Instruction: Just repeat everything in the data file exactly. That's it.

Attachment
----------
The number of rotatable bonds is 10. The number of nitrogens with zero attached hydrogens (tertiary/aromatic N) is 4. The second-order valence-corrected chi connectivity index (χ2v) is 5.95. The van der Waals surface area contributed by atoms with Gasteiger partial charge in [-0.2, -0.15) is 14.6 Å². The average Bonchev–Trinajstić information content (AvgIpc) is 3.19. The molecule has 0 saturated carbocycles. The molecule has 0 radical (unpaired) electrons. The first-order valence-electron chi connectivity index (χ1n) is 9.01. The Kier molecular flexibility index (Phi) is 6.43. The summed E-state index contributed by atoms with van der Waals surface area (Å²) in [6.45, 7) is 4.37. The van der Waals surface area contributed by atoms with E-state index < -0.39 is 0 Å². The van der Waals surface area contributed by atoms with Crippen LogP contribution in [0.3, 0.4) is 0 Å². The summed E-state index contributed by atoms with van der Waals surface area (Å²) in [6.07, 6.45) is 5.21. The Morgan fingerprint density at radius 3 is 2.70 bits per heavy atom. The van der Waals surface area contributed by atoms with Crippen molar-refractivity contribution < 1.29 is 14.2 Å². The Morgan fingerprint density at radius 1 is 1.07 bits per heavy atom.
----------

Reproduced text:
The number of rotatable bonds is 10. The number of nitrogens with zero attached hydrogens (tertiary/aromatic N) is 4. The second-order valence-corrected chi connectivity index (χ2v) is 5.95. The van der Waals surface area contributed by atoms with Gasteiger partial charge in [-0.2, -0.15) is 14.6 Å². The average Bonchev–Trinajstić information content (AvgIpc) is 3.19. The molecule has 0 saturated carbocycles. The molecule has 0 radical (unpaired) electrons. The first-order valence-electron chi connectivity index (χ1n) is 9.01. The Kier molecular flexibility index (Phi) is 6.43. The summed E-state index contributed by atoms with van der Waals surface area (Å²) in [6.45, 7) is 4.37. The van der Waals surface area contributed by atoms with E-state index < -0.39 is 0 Å². The van der Waals surface area contributed by atoms with Crippen LogP contribution in [0.3, 0.4) is 0 Å². The summed E-state index contributed by atoms with van der Waals surface area (Å²) in [6.07, 6.45) is 5.21. The Morgan fingerprint density at radius 3 is 2.70 bits per heavy atom. The van der Waals surface area contributed by atoms with Crippen molar-refractivity contribution < 1.29 is 14.2 Å². The Morgan fingerprint density at radius 1 is 1.07 bits per heavy atom.